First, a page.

“Meaning is constructed (made), not dis-covered”. Discuss the statement (ie. argue for or against it) using at least 3 of the following concepts: signifier/signified, paradigm/syntax, connotation/denotation, genre, intertextuality, discourse, representation, reading/writing. You may, if you choose, use Frankenstein and/or Gods and Monsters to illustrate your claims. Meaning, in terms of the cultural studies discipline, consists of the understanding in which an individual or a group of people have of a particular thing or entity, and take into account all types of different understandings regardless of its context.
However, it cannot be said that this understanding of a subject is purely “dis-covered” due to the fact that it would also be considered with the possibility of having the responder incorporating his own ideals which is carried with him. This essay will delve into the idea of meaning being constructed and not dis-covered, with the analysis of the concepts of genre, intertextuality and discouse and with reference to Bill Condon’s film Gods and Monsters.
Genre is simply believed to be a method which categorises certain types of literary disciplines such as drama and science fiction. This categorization immediately undertakes the idea of meaning being constructed due to the fact that people decide to ‘group’ certain genre’s together due to a created understanding of similarities. It is these similiarities which decide the relationships of, say for example sci-fi and horror, being grouped together often in many library and video shelves. A. G.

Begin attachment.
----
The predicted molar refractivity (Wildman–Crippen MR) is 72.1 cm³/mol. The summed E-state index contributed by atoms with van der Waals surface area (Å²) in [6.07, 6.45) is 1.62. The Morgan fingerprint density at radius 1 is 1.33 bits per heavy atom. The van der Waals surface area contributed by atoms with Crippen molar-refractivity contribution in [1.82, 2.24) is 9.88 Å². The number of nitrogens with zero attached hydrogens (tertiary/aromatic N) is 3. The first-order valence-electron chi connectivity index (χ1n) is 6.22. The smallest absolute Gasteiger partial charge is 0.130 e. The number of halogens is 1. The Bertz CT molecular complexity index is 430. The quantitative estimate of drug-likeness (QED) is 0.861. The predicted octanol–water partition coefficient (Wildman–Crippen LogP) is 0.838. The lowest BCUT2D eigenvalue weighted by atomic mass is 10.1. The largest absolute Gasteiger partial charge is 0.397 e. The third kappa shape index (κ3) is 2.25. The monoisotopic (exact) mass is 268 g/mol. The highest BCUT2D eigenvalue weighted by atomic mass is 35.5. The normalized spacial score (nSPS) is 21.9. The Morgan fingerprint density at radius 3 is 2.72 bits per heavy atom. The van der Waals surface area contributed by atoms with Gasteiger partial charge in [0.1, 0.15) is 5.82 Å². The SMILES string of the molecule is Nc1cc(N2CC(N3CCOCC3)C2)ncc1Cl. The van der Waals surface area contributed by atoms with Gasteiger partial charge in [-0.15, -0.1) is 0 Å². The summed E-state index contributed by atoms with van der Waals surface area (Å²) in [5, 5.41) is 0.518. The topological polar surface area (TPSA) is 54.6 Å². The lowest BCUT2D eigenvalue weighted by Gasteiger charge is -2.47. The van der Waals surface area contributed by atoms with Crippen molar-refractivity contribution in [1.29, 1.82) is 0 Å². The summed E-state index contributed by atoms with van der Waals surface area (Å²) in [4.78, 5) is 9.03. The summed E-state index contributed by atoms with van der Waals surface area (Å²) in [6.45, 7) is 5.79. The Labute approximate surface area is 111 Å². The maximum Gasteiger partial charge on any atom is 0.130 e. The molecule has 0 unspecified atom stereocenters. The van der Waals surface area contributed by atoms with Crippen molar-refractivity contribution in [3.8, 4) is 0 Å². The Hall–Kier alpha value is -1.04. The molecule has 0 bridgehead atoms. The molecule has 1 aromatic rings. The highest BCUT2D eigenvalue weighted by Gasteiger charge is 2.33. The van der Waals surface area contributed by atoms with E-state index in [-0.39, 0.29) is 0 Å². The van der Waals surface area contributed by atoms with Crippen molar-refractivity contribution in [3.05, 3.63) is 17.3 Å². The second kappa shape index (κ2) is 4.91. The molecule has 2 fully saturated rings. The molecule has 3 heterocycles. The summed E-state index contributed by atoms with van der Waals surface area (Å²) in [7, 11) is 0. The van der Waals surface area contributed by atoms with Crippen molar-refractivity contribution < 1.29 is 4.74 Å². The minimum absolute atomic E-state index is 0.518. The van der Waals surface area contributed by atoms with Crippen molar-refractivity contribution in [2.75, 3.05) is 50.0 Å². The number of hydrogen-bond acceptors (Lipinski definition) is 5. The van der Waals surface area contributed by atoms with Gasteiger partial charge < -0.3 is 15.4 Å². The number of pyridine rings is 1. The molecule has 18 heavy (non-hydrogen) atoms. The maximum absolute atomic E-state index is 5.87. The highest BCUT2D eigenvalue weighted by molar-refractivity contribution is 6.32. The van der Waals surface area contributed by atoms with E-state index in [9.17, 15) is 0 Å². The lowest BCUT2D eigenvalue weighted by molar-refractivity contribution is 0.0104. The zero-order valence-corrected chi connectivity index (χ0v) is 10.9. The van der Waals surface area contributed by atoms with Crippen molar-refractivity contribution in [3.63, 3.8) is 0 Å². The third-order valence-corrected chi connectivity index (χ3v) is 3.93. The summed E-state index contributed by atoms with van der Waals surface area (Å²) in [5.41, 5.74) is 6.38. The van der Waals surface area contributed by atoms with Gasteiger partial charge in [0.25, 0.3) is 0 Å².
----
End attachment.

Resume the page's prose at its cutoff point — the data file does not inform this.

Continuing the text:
Thwaites believes that “genre is not simply a catalogue device, but instead names the way in which texts can relate to each other” (Thwaites 1994: 22), thus implying that people may familiarise texts with other similar such texts in order to possibly gain a better understanding of the texts itself. This understanding is most likely not conceived through the process of discovery, but rather is constructed by the person in order to create a comfortable individualistic knowledge of the text.
Similarly, Thwaites states that genre plays a role as “functions rather than things” and believes that it functions within the “context of social readings, interpretations and responses to these values and myths” (Thwaites 1994: 23). It is evident in the film Gods and Monsters, Whale’s “horror” movies of the 1920’s is perceived almost immediately as belonging in the horror genre. The scene in which Whale’s film Frankenstein is being screened in the bar exemplifies this idea, as all the people in the bar besides Boon unanimosely decide that a “horror” movie is being shown.